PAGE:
A shock ran through them all. A crack. Light, thunder, electrons whizzing left and right and toward the agricultural land below. Our vapor knew to drop, and did.

It dropped first, and fastest... but not alone.

Many other drops pushed down through the younger, lesser vapors that were still rising from the day’s heat. The racers were all fat now, and cold, and falling—! This was their calling now. They clung to gravity like a leash to a dog. Their fat bodies stretched high and thin like blades of grass.

Our drop was in first place, but only by millimeters. By nanoseconds, picoseconds, femtoseconds. By eternities.

The quilted land rushed closer. Square patches of green and yellow, blobs of dark green, lines of silver with black or blue or red specks flowing along them like ants.

As our drop plummeted, some of its skin burned off, shooting back skyward as vapor. As our drop plummeted, its brethren kept pace, like hounds chasing a fox. 

The only thing our favorite drop needed to do was hit the ground first. And as a narrow country road came closer and closer into focus, it seemed this would be the way of it. It seemed inevitable. It was beyond comprehension that our drop, destined by the stir of nature, viewed through the lenses of an unknowable curator, could do anything but smash full-forcedly into the pavement and be the harbinger of the coming rain.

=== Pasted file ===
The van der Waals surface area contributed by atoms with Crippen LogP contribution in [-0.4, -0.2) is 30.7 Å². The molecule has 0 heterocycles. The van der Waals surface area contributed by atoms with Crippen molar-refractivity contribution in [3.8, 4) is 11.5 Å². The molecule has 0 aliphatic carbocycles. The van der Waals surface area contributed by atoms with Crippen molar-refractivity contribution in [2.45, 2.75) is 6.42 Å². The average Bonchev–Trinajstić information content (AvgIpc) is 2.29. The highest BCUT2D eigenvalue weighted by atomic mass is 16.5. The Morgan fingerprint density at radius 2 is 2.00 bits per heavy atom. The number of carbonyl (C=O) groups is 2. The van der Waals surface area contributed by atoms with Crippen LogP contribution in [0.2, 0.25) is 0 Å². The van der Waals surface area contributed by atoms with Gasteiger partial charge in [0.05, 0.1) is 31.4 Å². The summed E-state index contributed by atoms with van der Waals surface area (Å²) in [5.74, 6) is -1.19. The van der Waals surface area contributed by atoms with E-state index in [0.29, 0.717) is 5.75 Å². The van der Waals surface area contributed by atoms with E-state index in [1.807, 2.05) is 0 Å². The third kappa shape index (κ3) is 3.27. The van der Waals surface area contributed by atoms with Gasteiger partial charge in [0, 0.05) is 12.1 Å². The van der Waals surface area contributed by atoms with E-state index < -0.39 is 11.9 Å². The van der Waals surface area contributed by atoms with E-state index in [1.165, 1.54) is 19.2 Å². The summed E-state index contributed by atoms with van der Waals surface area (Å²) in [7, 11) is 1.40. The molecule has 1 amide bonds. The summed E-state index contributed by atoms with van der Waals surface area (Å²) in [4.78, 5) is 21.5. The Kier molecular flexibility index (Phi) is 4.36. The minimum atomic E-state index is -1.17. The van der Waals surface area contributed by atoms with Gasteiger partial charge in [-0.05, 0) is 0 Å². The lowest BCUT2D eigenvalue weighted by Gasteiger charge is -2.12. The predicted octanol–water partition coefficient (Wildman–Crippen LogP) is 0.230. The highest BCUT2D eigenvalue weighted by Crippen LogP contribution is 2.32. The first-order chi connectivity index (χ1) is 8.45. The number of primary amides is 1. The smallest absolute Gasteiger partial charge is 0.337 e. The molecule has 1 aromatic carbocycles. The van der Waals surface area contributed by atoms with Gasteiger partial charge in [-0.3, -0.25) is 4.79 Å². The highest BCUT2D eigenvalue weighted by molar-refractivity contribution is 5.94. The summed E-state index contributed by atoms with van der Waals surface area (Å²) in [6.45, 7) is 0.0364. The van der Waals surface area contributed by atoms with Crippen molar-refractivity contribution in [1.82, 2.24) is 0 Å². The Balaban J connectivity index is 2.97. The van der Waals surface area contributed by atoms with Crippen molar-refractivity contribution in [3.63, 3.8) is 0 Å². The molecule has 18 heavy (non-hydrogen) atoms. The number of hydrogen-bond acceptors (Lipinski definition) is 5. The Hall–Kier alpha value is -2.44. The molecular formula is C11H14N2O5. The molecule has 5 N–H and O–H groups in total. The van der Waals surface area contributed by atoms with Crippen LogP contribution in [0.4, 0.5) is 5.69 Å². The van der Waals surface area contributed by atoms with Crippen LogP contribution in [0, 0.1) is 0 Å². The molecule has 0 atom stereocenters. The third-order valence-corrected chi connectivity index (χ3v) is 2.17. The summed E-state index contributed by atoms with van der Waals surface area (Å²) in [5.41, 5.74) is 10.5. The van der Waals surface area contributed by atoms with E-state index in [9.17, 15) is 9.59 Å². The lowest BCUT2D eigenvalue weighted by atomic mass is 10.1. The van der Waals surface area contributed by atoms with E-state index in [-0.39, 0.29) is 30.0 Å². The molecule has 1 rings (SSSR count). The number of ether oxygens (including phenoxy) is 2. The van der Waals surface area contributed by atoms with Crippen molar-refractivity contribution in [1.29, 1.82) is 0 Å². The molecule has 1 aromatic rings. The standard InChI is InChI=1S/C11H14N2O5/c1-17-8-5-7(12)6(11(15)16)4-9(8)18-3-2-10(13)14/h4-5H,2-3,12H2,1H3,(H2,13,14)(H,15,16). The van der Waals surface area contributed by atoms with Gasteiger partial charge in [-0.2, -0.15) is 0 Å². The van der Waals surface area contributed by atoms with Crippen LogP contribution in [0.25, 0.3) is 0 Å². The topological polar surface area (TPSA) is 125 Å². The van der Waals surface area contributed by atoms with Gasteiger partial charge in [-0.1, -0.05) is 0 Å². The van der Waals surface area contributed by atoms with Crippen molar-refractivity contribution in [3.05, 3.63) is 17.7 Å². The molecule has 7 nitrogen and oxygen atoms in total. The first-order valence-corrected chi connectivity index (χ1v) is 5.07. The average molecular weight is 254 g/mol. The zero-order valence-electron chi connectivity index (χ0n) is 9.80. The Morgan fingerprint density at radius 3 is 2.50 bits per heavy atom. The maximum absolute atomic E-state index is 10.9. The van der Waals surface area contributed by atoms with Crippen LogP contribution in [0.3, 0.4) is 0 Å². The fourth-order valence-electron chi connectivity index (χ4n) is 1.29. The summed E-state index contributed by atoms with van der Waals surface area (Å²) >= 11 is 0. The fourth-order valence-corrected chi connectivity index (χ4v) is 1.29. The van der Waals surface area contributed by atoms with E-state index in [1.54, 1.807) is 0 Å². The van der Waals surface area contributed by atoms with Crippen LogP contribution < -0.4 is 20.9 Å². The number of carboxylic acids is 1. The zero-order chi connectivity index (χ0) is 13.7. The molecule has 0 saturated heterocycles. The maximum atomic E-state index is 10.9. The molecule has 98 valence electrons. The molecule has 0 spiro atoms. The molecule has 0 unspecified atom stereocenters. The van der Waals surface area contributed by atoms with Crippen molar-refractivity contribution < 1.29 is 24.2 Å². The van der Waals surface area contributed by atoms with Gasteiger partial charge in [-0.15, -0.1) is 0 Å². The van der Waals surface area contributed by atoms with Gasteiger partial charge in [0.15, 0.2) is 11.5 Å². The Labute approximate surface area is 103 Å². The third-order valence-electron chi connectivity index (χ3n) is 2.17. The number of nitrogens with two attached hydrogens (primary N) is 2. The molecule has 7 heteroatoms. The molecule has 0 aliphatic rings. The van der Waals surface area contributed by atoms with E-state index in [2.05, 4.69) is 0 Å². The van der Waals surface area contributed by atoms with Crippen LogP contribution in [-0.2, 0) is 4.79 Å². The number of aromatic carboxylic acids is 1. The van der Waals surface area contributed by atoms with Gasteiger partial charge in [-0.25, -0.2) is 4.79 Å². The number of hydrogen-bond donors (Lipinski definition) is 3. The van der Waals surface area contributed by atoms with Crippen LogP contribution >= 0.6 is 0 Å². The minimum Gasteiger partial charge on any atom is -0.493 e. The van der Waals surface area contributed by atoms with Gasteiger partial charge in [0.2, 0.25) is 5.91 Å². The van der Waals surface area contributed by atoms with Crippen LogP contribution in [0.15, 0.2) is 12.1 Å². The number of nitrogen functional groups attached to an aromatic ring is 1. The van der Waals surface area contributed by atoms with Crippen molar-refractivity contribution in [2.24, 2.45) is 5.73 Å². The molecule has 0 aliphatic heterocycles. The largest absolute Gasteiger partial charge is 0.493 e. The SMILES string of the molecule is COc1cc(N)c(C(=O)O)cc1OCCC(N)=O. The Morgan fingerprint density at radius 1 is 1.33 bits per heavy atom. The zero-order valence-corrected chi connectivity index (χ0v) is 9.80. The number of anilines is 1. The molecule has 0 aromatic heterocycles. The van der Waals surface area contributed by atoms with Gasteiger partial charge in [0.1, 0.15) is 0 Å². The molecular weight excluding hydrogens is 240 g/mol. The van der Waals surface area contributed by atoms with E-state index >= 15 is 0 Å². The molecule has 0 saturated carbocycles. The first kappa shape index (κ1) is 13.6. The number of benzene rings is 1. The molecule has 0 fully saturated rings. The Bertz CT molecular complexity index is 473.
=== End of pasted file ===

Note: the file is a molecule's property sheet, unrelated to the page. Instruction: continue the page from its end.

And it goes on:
As the ground rushed nearer, so too did its colored specks. They zoomed along the gray veins between the green-and-yellow patches. And at the moment before our favorite raindrop could touch the earth, a Bugatti shot by, summoning the wind around it, bursting our raindrop back into vapors, which rose and rose.

Rain began to fall, but we had lost it all.

Raindrops + Plastic Bags

He understood that color had meaning and that gray meant death. So he pulled another black plastic trash bag out, draped it on the leafless branches of the spindly cottonwood trees, and poked the budding tips of each twig through the plastic. He poked and poked. Every edge and every corner was secured in the open fingers of the tree, a tree who was brown like sadness but also green inside, a hidden color of madness and glory.

The second trash bag had less options. His nook along the river’s edge was open to the water-skim breeze, and in that direction, against the grayish murky reflection, his simple outdoor home didn’t have a wall. A facile fix, he thought, because he had lucked upon these two heavy-weight trash bags which must be of the finest quality among the nobles. One bag was already secure on the hooks of his column-esque trees. The second was merely a redundancy stop-gap backup.

The black of the bags were like pupils in the leafless tree-haven of late winter. Not even pupils, for there was only the one speck. And not even one pupil, for the bags were an eye patch along the river’s edge. A crow would smirk if it saw the hidden wink behind the color black.

There were infinite purposes for such quality bags. At such a strength, it could hold tinned food. It would be good for wet leggings and jackets until there was a place among the sun bushes to dry them. It could act as a poncho. They might be used for raw trash goods, edible but in high quantity—and you’d need to hide them from the fucking flies but they always find a way. A good quality trash back could save that chicken, save the bones and flesh. A good strong bag could be the outer layer to a sleeping bag.